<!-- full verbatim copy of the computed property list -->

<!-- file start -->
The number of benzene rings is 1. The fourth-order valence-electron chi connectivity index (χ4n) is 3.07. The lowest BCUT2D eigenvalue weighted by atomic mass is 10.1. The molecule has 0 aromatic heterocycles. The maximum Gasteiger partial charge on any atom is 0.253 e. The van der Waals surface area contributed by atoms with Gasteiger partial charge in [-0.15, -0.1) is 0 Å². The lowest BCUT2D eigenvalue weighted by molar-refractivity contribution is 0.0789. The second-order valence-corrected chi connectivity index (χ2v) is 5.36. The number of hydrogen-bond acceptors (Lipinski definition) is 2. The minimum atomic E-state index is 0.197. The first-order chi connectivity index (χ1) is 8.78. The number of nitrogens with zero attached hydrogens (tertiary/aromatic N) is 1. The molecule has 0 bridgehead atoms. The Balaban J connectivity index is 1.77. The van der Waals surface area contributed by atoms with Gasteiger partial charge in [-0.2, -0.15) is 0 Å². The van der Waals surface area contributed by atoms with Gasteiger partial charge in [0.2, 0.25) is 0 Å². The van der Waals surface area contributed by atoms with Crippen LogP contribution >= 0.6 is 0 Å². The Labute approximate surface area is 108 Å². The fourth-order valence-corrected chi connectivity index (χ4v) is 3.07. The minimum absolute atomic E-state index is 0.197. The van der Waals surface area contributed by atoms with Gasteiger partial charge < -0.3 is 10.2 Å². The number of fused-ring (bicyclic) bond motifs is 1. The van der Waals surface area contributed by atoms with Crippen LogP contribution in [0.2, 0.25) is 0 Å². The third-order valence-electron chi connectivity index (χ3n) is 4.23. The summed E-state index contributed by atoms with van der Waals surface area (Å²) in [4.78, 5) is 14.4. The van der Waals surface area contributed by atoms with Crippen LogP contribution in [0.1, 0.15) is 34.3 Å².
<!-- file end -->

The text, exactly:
The number of benzene rings is 1. The fourth-order valence-electron chi connectivity index (χ4n) is 3.07. The lowest BCUT2D eigenvalue weighted by atomic mass is 10.1. The molecule has 0 aromatic heterocycles. The maximum Gasteiger partial charge on any atom is 0.253 e. The van der Waals surface area contributed by atoms with Gasteiger partial charge in [-0.15, -0.1) is 0 Å². The lowest BCUT2D eigenvalue weighted by molar-refractivity contribution is 0.0789. The second-order valence-corrected chi connectivity index (χ2v) is 5.36. The number of hydrogen-bond acceptors (Lipinski definition) is 2. The minimum atomic E-state index is 0.197. The first-order chi connectivity index (χ1) is 8.78. The number of nitrogens with zero attached hydrogens (tertiary/aromatic N) is 1. The molecule has 0 bridgehead atoms. The Balaban J connectivity index is 1.77. The van der Waals surface area contributed by atoms with Gasteiger partial charge in [-0.2, -0.15) is 0 Å². The van der Waals surface area contributed by atoms with Gasteiger partial charge in [0.2, 0.25) is 0 Å². The van der Waals surface area contributed by atoms with Crippen LogP contribution >= 0.6 is 0 Å². The Labute approximate surface area is 108 Å². The fourth-order valence-corrected chi connectivity index (χ4v) is 3.07. The minimum absolute atomic E-state index is 0.197. The van der Waals surface area contributed by atoms with Gasteiger partial charge < -0.3 is 10.2 Å². The number of fused-ring (bicyclic) bond motifs is 1. The van der Waals surface area contributed by atoms with Crippen LogP contribution in [0.2, 0.25) is 0 Å². The third-order valence-electron chi connectivity index (χ3n) is 4.23. The summed E-state index contributed by atoms with van der Waals surface area (Å²) in [4.78, 5) is 14.4. The van der Waals surface area contributed by atoms with Crippen LogP contribution in [0.1, 0.15) is 34.3 Å².